Whole Life Magazine

April/May 2014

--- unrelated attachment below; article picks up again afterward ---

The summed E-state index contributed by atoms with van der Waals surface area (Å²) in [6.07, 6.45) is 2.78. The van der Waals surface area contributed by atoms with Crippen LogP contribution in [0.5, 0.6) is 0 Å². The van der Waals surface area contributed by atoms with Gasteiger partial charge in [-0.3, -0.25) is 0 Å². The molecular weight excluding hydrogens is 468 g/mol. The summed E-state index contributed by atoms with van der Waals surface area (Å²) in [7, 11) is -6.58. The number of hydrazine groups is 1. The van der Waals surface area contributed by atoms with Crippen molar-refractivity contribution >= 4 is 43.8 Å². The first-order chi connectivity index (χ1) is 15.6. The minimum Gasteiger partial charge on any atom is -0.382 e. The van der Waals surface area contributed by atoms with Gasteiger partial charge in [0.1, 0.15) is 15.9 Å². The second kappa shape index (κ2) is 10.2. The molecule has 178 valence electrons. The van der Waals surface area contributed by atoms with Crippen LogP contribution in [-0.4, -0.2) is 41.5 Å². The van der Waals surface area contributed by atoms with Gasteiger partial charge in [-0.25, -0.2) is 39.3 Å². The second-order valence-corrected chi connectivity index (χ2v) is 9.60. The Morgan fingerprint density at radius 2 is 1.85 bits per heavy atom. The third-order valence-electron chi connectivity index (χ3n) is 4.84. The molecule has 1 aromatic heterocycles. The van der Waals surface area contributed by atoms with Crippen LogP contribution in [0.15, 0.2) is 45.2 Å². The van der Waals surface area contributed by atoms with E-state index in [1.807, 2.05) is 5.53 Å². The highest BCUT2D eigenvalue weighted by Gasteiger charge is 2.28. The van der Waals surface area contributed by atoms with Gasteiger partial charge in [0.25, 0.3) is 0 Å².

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By Beth Shaw Yoga helps vets with PTSD W hen she fi rst joined the military 20 years ago and was working in the Landstuhl Regional Medical Center psychiatric ward, Lt. Col. Shaye Molendyke saw plenty of symptoms of Post-Traumatic Stress Disorder (PTSD). While it wasn't actually discussed by doctors and specialists at the time—it had only just been named in 1980 and to some extent was still regarded as sissy stuff—Molendyke noticed that veterans experienced extreme amounts of anxiety, anger, depression and suicidal behavior. Still, it took time before she fi gured out how to put together a personal injury, her love for yoga and her masters degree in counseling to help her fellow troops. Five years after joining the military, a devastating knee injury forced Molendyke to hang up her running shoes and fi nd an alternative. She immediately resonated with yoga, and knew within weeks that she wanted to teach. After earning her certifi cation, she teamed up with educational organization YogaFit to build a therapy program designed to help vets and other survivors of traumatic experience. PTSD is epidemic among veterans. According to the Department of Veterans Affairs, nearly 30 percent of men and women treated at V.A. hospitals since 9/11 have been diagnosed with PTSD, and that fi gure includes only those who sought help. Their depression, anger and alienation symptoms are so extreme that their families often develop their own form of PTSD—in which the vet is the precipitating trauma. Many vets turn to drugs and alcohol addiction, and once every 80 minutes, there's a suicide. Memories of combat are stored not just in the brain, but within the body itself. Neuropeptides, nerve proteins that are produced primarily in the brain but are active throughout the body, are key in triggering memories of a traumatic event or series of events. They function as messenger molecules that send information to receptor cells on cell membranes, and when the body stays in the fi ght-or- fl ight mode—the reaction that prompts the body to either raise fi sts or fl ee from a potential threat—for a sustained amount of time, neuropeptide production changes to adapt. Eventually this response gets locked into the body. Yoga puts us back in our bodies and in our breath, allowing us to address unwanted memories and create new, healthier neuropeptide pathways that lead to a better feeling-state. It acts as a powerful medicine by teaching us how to engage the parasympathetic nervous system more effectively and at will. This is done through the lengthening and strengthening of musculature, and calm, even breathing. Regaining emotional control over our bodies and learning the signals of when our bodies are moving into sympathetic nervous system overdrive (fi ght-or-fl ight mode) is just one simple way yoga helps. Yoga's ability to calm troubling emotions and thought patterns and release chronic tension offers tremendous promise in easing the result of emotional or physical trauma. Even among active-duty troops, reports the Journal of Alternative and Complementary Medicine, alternative therapies for stress reduction are now being used at rates up to seven times higher than among civilians. But great care is needed. Because anxiety and PTSD are held in the body, yoga can sometimes trip those wires if instructors are not thoughtful, veterans are rushed, or new asanas are attempted too quickly. Teachers need to show students with PTSD how to be masters of their own bodies and go only as far as they can tolerate, then come back to a safe place. Through this pendulum-like movement of "touching in" to tender places and then back to a safe zone, they can begin to heal themselves. A gentle pace and words that encourage feeling, breathing, listening to the body and letting go of judgment are a soothing and healing balm to a burned-out nervous system. Beth Shaw is the founder of YogaFit, the world's largest yoga fi tness education organization, hosting Mind-Body-Fitness Conferences and teacher trainings worldwide. yoga & spirit TRAUMA LIVES IN THE BODY Triangle Pose Warrior I april/may 2014 17 FINAL-WLT-APRIL-MAY.indd 17 3/30/14 7:58 PM

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